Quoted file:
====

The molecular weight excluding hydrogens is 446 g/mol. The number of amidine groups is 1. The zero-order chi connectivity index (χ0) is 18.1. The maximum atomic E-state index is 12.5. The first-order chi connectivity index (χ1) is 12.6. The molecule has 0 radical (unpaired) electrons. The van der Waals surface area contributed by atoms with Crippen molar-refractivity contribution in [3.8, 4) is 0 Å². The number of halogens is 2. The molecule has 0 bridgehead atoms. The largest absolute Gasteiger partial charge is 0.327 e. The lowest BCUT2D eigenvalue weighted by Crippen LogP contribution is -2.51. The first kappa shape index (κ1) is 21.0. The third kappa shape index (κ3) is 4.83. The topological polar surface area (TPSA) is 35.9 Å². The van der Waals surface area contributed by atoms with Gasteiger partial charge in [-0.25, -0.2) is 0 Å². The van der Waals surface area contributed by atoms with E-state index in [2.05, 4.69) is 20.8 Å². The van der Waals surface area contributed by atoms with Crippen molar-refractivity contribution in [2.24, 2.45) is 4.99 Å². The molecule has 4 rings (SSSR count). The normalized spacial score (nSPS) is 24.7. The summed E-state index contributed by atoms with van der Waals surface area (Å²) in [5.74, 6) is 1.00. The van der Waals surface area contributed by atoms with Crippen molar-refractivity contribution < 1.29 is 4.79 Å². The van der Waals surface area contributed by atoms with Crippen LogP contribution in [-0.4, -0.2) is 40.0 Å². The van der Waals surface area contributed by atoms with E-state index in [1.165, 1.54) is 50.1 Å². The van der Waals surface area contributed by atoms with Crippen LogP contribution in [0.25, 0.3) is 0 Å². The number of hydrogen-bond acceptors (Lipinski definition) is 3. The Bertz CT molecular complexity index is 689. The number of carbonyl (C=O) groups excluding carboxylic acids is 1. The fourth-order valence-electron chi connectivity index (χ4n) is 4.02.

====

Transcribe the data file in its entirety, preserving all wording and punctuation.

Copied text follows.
The molecular weight excluding hydrogens is 446 g/mol. The number of amidine groups is 1. The zero-order chi connectivity index (χ0) is 18.1. The maximum atomic E-state index is 12.5. The first-order chi connectivity index (χ1) is 12.6. The molecule has 0 radical (unpaired) electrons. The van der Waals surface area contributed by atoms with Crippen molar-refractivity contribution in [3.8, 4) is 0 Å². The number of halogens is 2. The molecule has 0 bridgehead atoms. The largest absolute Gasteiger partial charge is 0.327 e. The lowest BCUT2D eigenvalue weighted by Crippen LogP contribution is -2.51. The first kappa shape index (κ1) is 21.0. The third kappa shape index (κ3) is 4.83. The topological polar surface area (TPSA) is 35.9 Å². The van der Waals surface area contributed by atoms with Gasteiger partial charge in [-0.25, -0.2) is 0 Å². The van der Waals surface area contributed by atoms with E-state index in [2.05, 4.69) is 20.8 Å². The van der Waals surface area contributed by atoms with Crippen molar-refractivity contribution in [2.24, 2.45) is 4.99 Å². The molecule has 4 rings (SSSR count). The normalized spacial score (nSPS) is 24.7. The summed E-state index contributed by atoms with van der Waals surface area (Å²) in [5.74, 6) is 1.00. The van der Waals surface area contributed by atoms with Crippen molar-refractivity contribution < 1.29 is 4.79 Å². The van der Waals surface area contributed by atoms with Crippen LogP contribution in [-0.4, -0.2) is 40.0 Å². The van der Waals surface area contributed by atoms with E-state index in [1.165, 1.54) is 50.1 Å². The van der Waals surface area contributed by atoms with Crippen LogP contribution in [0.25, 0.3) is 0 Å². The number of hydrogen-bond acceptors (Lipinski definition) is 3. The Bertz CT molecular complexity index is 689. The number of carbonyl (C=O) groups excluding carboxylic acids is 1. The fourth-order valence-electron chi connectivity index (χ4n) is 4.02.